Award-winning director of film photography
DONAL GILLIGAN:NEIL JORDAN, Jim Sheridan and John Boorman were all making waves internationally in the 1980s, but the indigenous film business was embryonic in Ireland and it was unheard of to have an Irish camera crew on a feature film.
Even now there are very few Irish cinematographers who make it internationally. Award-winning director of photography Donal Gilligan, who has died at the age of 46, was an exception.
Within months of graduating from Rathmines College in Dublin, he was working around the world as a camera assistant. At 23, he made history as the youngest lecturer at the college after he was invited back to teach.
He worked on productions such as Clash of the Ash, High Boot Benny and Steven Spielberg’s Saving Private Ryan, and went on to work as director of photography on dozens of productions including dramas such as Channel 4’s Shameless, ITV’s Primeval and RTÉ’s Raw.
Beautifully shot Irish productions like the feature film Countryabout 1960s rural Ireland, or his brave chronicle of Chernobyl with Adi Roche and Ali Hewson in 1993, will be his legacy.
Director Anthony Minghella told Irish director Kieron J Walsh he was blown away by his film version of the Samuel Beckett play Rough for Theatre I, a 20-minute production starring Milo O’Shea and David Kelly which Gilligan also worked on in 2000.
The second youngest of five children, Donal was born in Drumcondra to Mary and Mick Gilligan. He attended local schools and shone as a student at Rathmines College. He was mesmerised by the camera from an early age and loved the fact he could intellectualise about the craft in third level education.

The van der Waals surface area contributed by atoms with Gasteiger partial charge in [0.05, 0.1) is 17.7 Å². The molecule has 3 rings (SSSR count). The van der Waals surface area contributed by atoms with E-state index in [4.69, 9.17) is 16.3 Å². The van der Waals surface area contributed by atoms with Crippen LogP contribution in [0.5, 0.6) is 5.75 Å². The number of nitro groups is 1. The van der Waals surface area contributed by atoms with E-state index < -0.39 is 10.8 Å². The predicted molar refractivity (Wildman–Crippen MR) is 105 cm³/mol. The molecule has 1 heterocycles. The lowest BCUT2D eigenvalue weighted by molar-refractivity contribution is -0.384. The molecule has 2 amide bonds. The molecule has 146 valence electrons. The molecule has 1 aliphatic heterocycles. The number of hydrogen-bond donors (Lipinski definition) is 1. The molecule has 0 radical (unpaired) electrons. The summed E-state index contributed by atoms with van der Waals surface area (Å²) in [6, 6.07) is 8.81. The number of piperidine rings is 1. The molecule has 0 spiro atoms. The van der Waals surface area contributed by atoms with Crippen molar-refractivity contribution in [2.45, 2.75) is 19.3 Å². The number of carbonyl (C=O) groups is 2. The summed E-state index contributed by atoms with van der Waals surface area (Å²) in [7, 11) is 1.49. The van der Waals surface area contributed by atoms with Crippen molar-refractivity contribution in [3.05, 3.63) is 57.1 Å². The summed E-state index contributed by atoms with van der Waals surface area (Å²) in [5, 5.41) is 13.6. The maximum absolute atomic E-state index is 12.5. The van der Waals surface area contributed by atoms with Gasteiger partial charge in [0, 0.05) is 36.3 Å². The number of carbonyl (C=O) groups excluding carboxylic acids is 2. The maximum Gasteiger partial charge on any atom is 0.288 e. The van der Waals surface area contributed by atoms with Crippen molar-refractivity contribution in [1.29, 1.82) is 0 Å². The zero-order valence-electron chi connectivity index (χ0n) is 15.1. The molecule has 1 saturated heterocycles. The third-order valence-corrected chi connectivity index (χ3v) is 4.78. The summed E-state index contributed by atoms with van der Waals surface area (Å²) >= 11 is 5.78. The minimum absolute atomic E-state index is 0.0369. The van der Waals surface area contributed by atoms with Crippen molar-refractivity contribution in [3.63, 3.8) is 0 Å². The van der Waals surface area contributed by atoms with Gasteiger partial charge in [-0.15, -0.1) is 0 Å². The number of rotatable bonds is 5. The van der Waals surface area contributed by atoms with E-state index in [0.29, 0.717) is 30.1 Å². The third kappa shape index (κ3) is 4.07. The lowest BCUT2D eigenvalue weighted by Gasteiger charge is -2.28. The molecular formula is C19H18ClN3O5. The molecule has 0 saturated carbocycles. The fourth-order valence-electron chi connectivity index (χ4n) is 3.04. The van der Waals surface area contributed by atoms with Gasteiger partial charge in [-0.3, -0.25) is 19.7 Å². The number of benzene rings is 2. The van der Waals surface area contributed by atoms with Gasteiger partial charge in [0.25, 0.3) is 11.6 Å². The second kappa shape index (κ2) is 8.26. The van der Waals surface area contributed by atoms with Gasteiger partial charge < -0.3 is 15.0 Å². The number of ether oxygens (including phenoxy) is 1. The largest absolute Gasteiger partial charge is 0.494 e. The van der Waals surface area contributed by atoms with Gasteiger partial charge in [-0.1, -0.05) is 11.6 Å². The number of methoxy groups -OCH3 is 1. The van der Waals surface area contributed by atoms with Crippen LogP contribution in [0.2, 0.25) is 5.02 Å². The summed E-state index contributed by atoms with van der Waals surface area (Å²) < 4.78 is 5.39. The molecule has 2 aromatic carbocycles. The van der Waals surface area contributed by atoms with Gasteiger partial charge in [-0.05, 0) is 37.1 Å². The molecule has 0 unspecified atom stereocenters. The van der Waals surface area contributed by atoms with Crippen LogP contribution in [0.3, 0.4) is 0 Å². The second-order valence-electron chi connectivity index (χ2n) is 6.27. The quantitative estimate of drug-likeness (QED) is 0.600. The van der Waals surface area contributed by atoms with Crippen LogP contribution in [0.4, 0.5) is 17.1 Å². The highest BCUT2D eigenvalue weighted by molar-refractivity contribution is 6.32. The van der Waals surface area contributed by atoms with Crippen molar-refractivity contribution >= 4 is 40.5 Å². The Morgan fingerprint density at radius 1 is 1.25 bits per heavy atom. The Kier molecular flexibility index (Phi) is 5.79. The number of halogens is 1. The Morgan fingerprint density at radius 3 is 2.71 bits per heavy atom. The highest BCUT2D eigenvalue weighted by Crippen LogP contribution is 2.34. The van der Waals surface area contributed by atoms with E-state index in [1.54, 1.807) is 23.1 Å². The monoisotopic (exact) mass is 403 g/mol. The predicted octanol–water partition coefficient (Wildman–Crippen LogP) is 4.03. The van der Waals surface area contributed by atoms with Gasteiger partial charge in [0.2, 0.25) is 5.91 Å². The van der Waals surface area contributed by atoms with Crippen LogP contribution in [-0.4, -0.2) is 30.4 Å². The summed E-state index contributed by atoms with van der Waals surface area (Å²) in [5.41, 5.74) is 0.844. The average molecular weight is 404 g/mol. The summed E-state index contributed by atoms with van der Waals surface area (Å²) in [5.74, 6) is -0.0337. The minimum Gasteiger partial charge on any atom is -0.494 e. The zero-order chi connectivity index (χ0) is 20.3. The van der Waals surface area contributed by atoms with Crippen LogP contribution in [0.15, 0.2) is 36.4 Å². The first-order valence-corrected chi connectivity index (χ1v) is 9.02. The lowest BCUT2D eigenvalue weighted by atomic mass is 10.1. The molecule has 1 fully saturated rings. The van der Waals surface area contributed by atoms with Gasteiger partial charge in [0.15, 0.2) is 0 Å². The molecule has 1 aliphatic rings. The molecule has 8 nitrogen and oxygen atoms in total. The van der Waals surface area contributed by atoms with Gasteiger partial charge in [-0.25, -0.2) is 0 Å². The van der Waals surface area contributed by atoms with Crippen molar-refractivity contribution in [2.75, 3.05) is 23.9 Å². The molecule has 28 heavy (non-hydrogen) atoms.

His parents were from Co Roscommon and imbued in him a lasting love of rural Ireland, manifesting itself in his passion for the outdoor life, fishing, camping, barbecues and holidays with his wife Charlotte, sons Michael, Joe and Finn, daughter Siofra, and their cousins and as many friends as he could gather in his late father’s farm in Glanduff near Athlone.
His early relationship with the countryside gave him an empathy with rural subjects in later film productions, notably John McGahern: A Private World, a film that gave him great pride.
He was a devoted father who was passionate about music, Munster rugby and the GAA, and could regularly be seen, Swiss Family Robinson-style, cycling to Croke Park with kids on the front and back to see his beloved Dubs.
He was also a terrific cook – he seldom arrived at a dinner party without a marinated fish to pop on the pan, or an exotic salad. His career in film also gave him the opportunity to work with his heroes, including Bono. The U2 singer said: “His talent was he made the camera disappear in the room – he made everything so intimate.” He was U2’s cameraman of choice for over 20 years.
His humanity and empathy with people infused everything he shot. That, more than his undisputed talent behind the camera, made him one of the most requested directors of photography in Ireland. Behind the crazy fun guy everyone knew and adored lay a certain seriousness.
He was meticulous in his research before a shoot and always wanted to bring his work on to the next level. He set a high bar. He wasn’t a moody person, and was renowned for getting laughs at the toughest moments.
“He’d make you laugh just as you were about to cry,” recalls Adi Roche about the trip to Chernobyl.
His Chernobyl pictures were exhibited at the UN in New York at the request of Kofi Annan. Donal was modest about this achievement, but was deeply affected by the trip. He lost a stone, and on his return persuaded Charlotte they needed to throw a party for children affected by Chernobyl in their garden in Sandymount. He then went out to persuade Dunnes and other businesses to provide crates of biscuits, a bouncy castle and even use of a double-decker bus to show them a party.
Donal is survived by his wife Charlotte, children Finn, Joe, Michael and Siofra, brothers Brendan and Pat, sisters Marie and Anne and his mother Mary.
Donal Gilligan: born March 12th, 1964; died September 19th, 2010